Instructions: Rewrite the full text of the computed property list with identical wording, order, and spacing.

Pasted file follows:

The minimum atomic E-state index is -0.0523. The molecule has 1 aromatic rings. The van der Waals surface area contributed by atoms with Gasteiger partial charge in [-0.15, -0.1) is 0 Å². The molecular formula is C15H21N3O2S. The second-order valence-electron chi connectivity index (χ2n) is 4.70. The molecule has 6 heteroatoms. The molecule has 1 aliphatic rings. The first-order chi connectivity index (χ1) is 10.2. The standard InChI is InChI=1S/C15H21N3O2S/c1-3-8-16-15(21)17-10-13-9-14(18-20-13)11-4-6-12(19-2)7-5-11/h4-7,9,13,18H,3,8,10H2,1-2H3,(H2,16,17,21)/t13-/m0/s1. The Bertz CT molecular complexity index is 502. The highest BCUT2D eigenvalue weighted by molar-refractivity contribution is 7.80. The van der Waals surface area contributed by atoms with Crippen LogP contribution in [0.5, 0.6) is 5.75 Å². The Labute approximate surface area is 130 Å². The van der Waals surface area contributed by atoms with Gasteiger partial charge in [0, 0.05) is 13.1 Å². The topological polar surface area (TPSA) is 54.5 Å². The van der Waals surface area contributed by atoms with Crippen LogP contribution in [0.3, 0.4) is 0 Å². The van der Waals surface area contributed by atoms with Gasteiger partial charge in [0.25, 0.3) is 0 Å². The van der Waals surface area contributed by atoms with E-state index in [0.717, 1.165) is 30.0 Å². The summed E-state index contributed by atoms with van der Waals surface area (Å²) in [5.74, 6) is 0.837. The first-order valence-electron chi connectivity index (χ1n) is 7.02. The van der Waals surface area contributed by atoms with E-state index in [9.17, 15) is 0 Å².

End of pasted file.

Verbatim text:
The minimum atomic E-state index is -0.0523. The molecule has 1 aromatic rings. The van der Waals surface area contributed by atoms with Gasteiger partial charge in [-0.15, -0.1) is 0 Å². The molecular formula is C15H21N3O2S. The second-order valence-electron chi connectivity index (χ2n) is 4.70. The molecule has 6 heteroatoms. The molecule has 1 aliphatic rings. The first-order chi connectivity index (χ1) is 10.2. The standard InChI is InChI=1S/C15H21N3O2S/c1-3-8-16-15(21)17-10-13-9-14(18-20-13)11-4-6-12(19-2)7-5-11/h4-7,9,13,18H,3,8,10H2,1-2H3,(H2,16,17,21)/t13-/m0/s1. The Bertz CT molecular complexity index is 502. The highest BCUT2D eigenvalue weighted by molar-refractivity contribution is 7.80. The van der Waals surface area contributed by atoms with Crippen LogP contribution in [0.5, 0.6) is 5.75 Å². The Labute approximate surface area is 130 Å². The van der Waals surface area contributed by atoms with Gasteiger partial charge in [0, 0.05) is 13.1 Å². The topological polar surface area (TPSA) is 54.5 Å². The van der Waals surface area contributed by atoms with Crippen LogP contribution in [0.3, 0.4) is 0 Å². The van der Waals surface area contributed by atoms with Gasteiger partial charge in [0.25, 0.3) is 0 Å². The van der Waals surface area contributed by atoms with E-state index in [0.717, 1.165) is 30.0 Å². The summed E-state index contributed by atoms with van der Waals surface area (Å²) in [5.74, 6) is 0.837. The first-order valence-electron chi connectivity index (χ1n) is 7.02. The van der Waals surface area contributed by atoms with E-state index in [9.17, 15) is 0 Å².